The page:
Here’s the argument: As machine guns took the carnage of war to new levels in WWI, so does social media take information warfare to a new, terrifying efficiency.

At the turn of the last century, warfare was considered orderly and honorable. The idea of hiding, or even not marching in formation, was cowardly. But by the time World War One began, the machine gun was forcing the entire method of combat to change. Camouflage, lying on the ground even digging trenches for cover, were all responses to the unprecedented danger of the machine gun.

That’s because machine guns saturated the battlefield with bullets, hitting anyone foolish enough to step foot from behind cover. It created what German officer Ernst Jűnger called the “Storm of Steel,” a no-man’s land of swirling, constant, and encircling death.

The drastically increased lethality required all sides to reevaluate their strategies and defenses. Today, we’re witnessing an identical change to a different battlefield. Rather than bullets and blood, it’s a change in media and minds.

Last Friday, the Department of Justice charged Russian operative Elena Khusyaynova with running a foreign operation to meddle in our upcoming election. It was an elaborate and expensive operation designed to spread disinformation, sow division, and even undermine the investigations into Putin’s information warfare.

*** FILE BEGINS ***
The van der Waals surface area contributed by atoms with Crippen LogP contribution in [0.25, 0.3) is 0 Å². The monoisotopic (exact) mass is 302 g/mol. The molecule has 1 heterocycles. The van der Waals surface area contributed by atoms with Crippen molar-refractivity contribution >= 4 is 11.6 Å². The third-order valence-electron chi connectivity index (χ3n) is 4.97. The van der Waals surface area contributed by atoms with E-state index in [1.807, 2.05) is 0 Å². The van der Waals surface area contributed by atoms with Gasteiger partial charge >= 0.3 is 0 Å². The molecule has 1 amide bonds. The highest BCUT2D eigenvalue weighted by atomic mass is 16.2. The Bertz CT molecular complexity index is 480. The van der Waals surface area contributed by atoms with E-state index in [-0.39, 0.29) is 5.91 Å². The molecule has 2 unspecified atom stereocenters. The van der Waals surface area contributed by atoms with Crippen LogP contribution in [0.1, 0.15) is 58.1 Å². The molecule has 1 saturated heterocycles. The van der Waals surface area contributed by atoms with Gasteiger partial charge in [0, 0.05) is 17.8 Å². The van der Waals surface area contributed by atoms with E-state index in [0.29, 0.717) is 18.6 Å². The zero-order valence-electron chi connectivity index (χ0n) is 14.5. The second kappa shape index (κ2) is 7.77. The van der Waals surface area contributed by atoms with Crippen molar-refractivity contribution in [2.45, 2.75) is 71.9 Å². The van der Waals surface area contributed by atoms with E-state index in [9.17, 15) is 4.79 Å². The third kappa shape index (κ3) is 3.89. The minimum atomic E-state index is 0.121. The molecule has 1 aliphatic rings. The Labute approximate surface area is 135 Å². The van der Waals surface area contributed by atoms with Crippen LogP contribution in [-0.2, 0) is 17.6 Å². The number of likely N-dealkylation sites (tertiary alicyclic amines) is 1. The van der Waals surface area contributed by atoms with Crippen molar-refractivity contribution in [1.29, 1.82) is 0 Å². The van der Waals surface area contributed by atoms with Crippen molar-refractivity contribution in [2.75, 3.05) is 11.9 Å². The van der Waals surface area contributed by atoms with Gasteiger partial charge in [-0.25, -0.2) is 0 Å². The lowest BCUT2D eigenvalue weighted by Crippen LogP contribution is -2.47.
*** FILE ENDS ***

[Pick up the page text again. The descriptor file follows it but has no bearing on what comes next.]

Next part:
Why, if we have indictments against the perpetrators and copies of their attacks, are we so hesitant to recognize the severity of this threat? I suspect there are three principal reasons. Initially, no one’s dying from information warfare. Secondly, people think Moscow’s attacks are nothing new. Finally, we don’t want to admit our own role in the attacks.

The first point is easy enough to dismiss. Disinformation doesn’t directly kill, at least. The attacks do, however, create animosity, even urging rival protests to “battle in the streets.” The possibility for violence is very real. But the greater risk of information warfare is the degradation of our national principles and identity. It is a direct assault on the integrity of our elections and our democratic ideals. The loss of faith in liberty and democracy is an existential threat to our nation.

Read Mike Ongstad’s full argument here.

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